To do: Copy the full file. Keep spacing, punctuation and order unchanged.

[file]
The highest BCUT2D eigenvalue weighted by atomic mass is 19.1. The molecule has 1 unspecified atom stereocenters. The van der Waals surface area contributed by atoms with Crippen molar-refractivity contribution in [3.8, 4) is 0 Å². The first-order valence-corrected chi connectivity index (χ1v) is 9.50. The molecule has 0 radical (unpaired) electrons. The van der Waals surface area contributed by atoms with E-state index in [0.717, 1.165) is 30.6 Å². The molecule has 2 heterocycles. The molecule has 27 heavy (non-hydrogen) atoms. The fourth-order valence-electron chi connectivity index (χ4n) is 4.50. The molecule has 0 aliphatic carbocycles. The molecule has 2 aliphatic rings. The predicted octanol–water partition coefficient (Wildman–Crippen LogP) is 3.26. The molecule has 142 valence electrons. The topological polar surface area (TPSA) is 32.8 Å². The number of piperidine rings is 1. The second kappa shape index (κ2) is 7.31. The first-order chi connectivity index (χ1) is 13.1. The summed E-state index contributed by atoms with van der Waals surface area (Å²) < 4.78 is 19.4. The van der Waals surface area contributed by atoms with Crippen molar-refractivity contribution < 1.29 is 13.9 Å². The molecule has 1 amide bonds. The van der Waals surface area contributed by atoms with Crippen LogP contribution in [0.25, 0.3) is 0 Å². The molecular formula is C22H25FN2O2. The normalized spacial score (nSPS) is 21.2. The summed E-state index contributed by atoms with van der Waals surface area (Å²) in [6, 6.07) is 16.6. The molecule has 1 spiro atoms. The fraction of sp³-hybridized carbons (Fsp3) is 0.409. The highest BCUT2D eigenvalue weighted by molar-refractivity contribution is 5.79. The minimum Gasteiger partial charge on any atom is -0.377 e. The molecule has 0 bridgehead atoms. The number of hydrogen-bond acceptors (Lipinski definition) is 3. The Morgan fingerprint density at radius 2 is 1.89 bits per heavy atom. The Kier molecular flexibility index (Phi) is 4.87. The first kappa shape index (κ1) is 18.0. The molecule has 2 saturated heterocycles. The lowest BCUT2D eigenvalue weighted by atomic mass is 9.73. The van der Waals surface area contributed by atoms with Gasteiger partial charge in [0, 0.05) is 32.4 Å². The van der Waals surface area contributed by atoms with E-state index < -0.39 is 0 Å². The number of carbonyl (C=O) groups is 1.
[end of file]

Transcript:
The highest BCUT2D eigenvalue weighted by atomic mass is 19.1. The molecule has 1 unspecified atom stereocenters. The van der Waals surface area contributed by atoms with Crippen molar-refractivity contribution in [3.8, 4) is 0 Å². The first-order valence-corrected chi connectivity index (χ1v) is 9.50. The molecule has 0 radical (unpaired) electrons. The van der Waals surface area contributed by atoms with E-state index in [0.717, 1.165) is 30.6 Å². The molecule has 2 heterocycles. The molecule has 27 heavy (non-hydrogen) atoms. The fourth-order valence-electron chi connectivity index (χ4n) is 4.50. The molecule has 0 aliphatic carbocycles. The molecule has 2 aliphatic rings. The predicted octanol–water partition coefficient (Wildman–Crippen LogP) is 3.26. The molecule has 142 valence electrons. The topological polar surface area (TPSA) is 32.8 Å². The number of piperidine rings is 1. The second kappa shape index (κ2) is 7.31. The first-order chi connectivity index (χ1) is 13.1. The summed E-state index contributed by atoms with van der Waals surface area (Å²) < 4.78 is 19.4. The van der Waals surface area contributed by atoms with Crippen molar-refractivity contribution < 1.29 is 13.9 Å². The molecule has 1 amide bonds. The van der Waals surface area contributed by atoms with Crippen LogP contribution in [0.25, 0.3) is 0 Å². The molecular formula is C22H25FN2O2. The normalized spacial score (nSPS) is 21.2. The summed E-state index contributed by atoms with van der Waals surface area (Å²) in [6, 6.07) is 16.6. The molecule has 1 spiro atoms. The fraction of sp³-hybridized carbons (Fsp3) is 0.409. The highest BCUT2D eigenvalue weighted by molar-refractivity contribution is 5.79. The minimum Gasteiger partial charge on any atom is -0.377 e. The molecule has 0 bridgehead atoms. The number of hydrogen-bond acceptors (Lipinski definition) is 3. The Morgan fingerprint density at radius 2 is 1.89 bits per heavy atom. The Kier molecular flexibility index (Phi) is 4.87. The first kappa shape index (κ1) is 18.0. The molecule has 2 saturated heterocycles. The lowest BCUT2D eigenvalue weighted by atomic mass is 9.73. The van der Waals surface area contributed by atoms with Gasteiger partial charge in [0, 0.05) is 32.4 Å². The van der Waals surface area contributed by atoms with E-state index < -0.39 is 0 Å². The number of carbonyl (C=O) groups is 1.